Eric Lahti, a fellow author, blogger and member of the Indie Author Support and Discussion (IASD) group on Facebook produced a challenge.
He suggested a short story of around 1,000 words inspired by the graphic used below.
My response was ‘A Day of Reckoning‘, a story of honour and vengeance.
Monday, 15th February 2010
Lei Mei arrived into Glasgow Airport at 7am and made her way to the city using the shuttle bus service. It was impersonal transport, so she wouldn’t be noticed. She wore no makeup, and maintained an impassive expression.
The 30-year-old walked to Buchanan Street, where she found a busy early morning cafe. She ordered a traditional meal, with tea, and avoided making small talk. At her table, Lei used the map on her phone to locate her destination. It would take ten minutes to reach on public transport, or thirty minutes on foot. She walked.
Lei strolled along Sauchiehall Street, and chose a department store where there would be a washroom. Unlike most international travellers, the bag she carried over her shoulder contained all her needs. It held makeup, underwear, three changes of outfit, and travel documents.
On her departure through the store, both men and women gave her approving looks. Her long hair was centre-parted and brushed so it cascaded over her shoulders like a sheet of black silk. False lashes and makeup enhanced her natural oriental beauty. She wore a bright yellow blouse and black mini-skirt, complemented with black high heels.
It took her a further twenty minutes to reach her destination. She arrived in Cowcaddens and assessed the modern six-storey block as she approached. At a bus shelter less than 50 metres from the building, an old Chinaman in vibrant traditional dress waited alone. He had a straggly grey beard, and his long hair hung in a pigtail down his back.
Lei stepped into the bus shelter, glanced at the advertising posters, and then stared at the bus route timetable without reading. She half-turned to the old man to speak.
“Do you use this route often, wise one?”
He stood in regal pose, arms folded across his body, and hands inside the wide cuffs of the opposite arm.
“I walk,” the man said. “I prefer the light, and do not act in the darkness.”
“On occasion, we are compelled to act in the darkness,” Lei said. “I have no choice.”
The old man closed his eyes, and nodded imperceptibly. He handed Lei a wrapped item, and in exchange accepted her shoulder bag.
Lei’s ruby lips twitched. She gave a slight bow, turned and walked away.
Half an hour later, Lei revisited the old man at the bus shelter. His wrinkled face broke into a brief smile on her return.
“Use the subway,” he suggested, returning her shoulder bag. “Stay strong and true, child of Mei Bhei.”
It was early evening, raining and chilly when Lei arrived into Manchester city centre. While on the train, she’d removed her makeup, and tied her hair back in a ponytail. The smart costume was replaced by the drab outfit, lightweight coat and stout shoes.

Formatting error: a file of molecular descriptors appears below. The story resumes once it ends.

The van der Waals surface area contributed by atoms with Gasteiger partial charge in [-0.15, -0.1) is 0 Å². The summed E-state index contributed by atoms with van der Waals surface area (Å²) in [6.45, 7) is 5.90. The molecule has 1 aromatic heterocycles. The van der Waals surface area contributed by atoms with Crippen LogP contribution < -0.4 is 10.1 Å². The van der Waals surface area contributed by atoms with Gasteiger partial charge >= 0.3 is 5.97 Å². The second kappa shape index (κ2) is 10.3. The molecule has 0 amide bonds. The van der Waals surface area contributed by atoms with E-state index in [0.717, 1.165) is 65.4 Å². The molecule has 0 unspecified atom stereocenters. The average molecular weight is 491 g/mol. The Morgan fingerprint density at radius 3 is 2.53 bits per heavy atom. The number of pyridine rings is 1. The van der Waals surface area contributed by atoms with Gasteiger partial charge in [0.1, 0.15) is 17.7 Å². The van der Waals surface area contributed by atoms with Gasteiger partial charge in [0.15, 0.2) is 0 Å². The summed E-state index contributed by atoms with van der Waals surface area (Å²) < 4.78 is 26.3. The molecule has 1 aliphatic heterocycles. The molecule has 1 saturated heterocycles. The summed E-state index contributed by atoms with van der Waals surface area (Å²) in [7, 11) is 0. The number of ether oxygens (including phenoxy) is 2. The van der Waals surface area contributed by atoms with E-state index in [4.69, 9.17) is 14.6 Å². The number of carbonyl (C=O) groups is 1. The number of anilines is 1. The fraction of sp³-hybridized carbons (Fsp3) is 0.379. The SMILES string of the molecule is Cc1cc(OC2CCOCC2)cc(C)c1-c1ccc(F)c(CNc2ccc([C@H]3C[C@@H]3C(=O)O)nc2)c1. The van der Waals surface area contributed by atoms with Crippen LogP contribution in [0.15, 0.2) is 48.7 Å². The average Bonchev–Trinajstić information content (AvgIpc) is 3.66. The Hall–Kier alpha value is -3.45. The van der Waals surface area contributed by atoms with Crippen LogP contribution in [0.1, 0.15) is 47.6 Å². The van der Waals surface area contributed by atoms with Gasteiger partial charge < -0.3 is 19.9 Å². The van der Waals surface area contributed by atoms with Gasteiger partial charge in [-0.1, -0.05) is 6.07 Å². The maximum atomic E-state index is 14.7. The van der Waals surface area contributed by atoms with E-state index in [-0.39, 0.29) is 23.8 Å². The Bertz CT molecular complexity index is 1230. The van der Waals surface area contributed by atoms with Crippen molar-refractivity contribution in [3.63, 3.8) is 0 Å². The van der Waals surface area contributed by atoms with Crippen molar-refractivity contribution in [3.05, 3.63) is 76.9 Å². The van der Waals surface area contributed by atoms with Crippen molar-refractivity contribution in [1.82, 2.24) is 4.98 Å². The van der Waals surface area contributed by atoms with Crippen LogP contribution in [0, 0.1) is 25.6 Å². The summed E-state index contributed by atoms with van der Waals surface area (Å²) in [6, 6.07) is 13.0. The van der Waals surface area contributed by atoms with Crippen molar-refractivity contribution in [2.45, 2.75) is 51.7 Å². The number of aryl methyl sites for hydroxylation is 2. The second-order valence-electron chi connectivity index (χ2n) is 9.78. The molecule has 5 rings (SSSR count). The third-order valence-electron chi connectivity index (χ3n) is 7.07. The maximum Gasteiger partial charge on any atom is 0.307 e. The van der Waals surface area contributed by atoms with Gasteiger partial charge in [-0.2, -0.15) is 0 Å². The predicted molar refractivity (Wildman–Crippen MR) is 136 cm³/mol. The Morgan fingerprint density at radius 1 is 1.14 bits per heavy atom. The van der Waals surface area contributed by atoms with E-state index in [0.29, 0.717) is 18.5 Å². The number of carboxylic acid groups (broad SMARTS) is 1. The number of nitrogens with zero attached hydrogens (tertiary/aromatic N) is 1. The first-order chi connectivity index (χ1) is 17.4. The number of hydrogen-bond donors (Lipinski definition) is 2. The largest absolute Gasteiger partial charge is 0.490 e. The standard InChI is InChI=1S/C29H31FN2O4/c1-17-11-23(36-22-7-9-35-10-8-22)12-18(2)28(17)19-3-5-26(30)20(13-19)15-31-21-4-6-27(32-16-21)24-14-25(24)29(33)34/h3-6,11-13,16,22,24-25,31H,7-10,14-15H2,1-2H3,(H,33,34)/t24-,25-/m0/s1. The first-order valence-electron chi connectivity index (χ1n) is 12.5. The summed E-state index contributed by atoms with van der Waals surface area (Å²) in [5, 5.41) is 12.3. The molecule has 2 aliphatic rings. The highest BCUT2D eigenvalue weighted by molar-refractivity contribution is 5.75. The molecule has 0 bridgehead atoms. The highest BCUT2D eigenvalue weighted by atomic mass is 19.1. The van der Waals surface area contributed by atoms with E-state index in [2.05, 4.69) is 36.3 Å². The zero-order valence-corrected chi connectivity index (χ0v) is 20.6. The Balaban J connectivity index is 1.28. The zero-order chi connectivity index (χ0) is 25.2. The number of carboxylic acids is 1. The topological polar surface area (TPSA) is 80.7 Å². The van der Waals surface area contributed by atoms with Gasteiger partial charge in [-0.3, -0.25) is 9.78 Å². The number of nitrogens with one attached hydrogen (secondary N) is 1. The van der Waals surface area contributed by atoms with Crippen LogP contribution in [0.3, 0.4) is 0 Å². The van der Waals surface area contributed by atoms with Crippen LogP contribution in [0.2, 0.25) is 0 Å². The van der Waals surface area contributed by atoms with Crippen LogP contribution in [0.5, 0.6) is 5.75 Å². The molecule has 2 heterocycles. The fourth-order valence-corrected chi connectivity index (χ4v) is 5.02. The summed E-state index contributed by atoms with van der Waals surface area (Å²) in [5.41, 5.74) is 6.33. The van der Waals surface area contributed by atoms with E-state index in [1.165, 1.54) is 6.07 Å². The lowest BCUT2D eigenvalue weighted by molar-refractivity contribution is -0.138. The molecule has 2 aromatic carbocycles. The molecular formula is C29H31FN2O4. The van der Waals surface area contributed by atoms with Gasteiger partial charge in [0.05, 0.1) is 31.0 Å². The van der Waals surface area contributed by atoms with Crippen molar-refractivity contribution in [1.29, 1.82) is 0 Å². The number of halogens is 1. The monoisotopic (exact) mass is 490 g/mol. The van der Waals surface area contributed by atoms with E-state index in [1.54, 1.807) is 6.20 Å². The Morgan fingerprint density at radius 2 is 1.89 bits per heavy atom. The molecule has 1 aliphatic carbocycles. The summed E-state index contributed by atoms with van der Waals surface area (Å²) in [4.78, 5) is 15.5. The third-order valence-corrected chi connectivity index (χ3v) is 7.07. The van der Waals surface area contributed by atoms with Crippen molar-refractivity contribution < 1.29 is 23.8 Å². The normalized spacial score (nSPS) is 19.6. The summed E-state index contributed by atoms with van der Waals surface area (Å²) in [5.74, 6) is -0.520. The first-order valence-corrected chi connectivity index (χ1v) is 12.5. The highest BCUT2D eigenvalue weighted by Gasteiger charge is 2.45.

She left Manchester Piccadilly Station, and made her way towards Chinatown.
In a small newsagent’s close to Faulkner Street, Lei met a Chinaman. He was similar to the man she’d met in Glasgow, but was older, wearier and used a cane. He exchanged a small package for Lei’s shoulder bag.
He said, “Remain strong.”
Following her second meeting of the day, Lei was again greeted with a smile when she retrieved her bag.
“May honour guide you, child of Mei Bhei.”
She smiled briefly, nodded, and was gone.
Lei caught a late evening train from Manchester and ate on the journey. When she reached Soho she was tired. She was wearing makeup again, and had changed into an attractive outfit, just like Glasgow and Manchester.
She left the meeting in Soho as a downpour began. Lei stopped at a late-night store to buy an umbrella. She used one hand to button her coat, as she hurried to Tottenham Court Road tube station to retrieve her floral bag.
A glance over her shoulder confirmed two figures following her, but she had difficulty walking faster in heels.
Tuesday, 16th February 2010
New Scotland Yard,
Detective Chief Inspector Harry Flynn pulled on latex gloves to inspect the mysterious parcel which had been delivered overnight. He placed the contents on his desk, and lifted the envelope. Harry removed the two sheets of paper and read aloud.
My father was Chief Inspector Mei Bhei. He was your mentor during your attachment to the Hong Kong Police Department in 2008. One month ago Mei Bhei was kidnapped, tortured and left to die in an alleyway.
Three key Triad figures orchestrated the kidnapping and subsequent events. The perpetrators had been invited to Hong Kong from their operational bases in the UK.
You will find these men in Glasgow, Manchester and London. I have executed them, and in each case, I cut out the tongue and replaced it with the testicles. Each man bled to death.
I have provided you with appropriate details to avoid lengthy investigations and enquiries. Before you, there will be a floral shoulder bag, two sealed bags, each containing a blade with traces of victim’s DNA.
Attached to this letter is a list of the dead men and their addresses. You will also have my three counterfeit passports, and list of airports used on my extended route from Hong Kong to the UK.
If I didn’t retrieve my bag following the third execution, it means I was unable to avoid detection. These people contacted each other regularly for their own protection, so I had to deal with all three within 24 hours.
On the attached sheet is a band-aid which carries my DNA. My body will be left in a public place.
Anybody touching my bag used the strap, which will now be missing from the bag, so my assistants are untraceable.
Please, do not waste resources looking for my murderers.
Lei Mei Bhei, Detective Inspector
Hong Kong Police Department”
The intercom buzzed.
“Sir,” the assistant said. “A young woman’s body has been discovered in Soho.”
DCI Flynn closed his eyes. “Bastards!”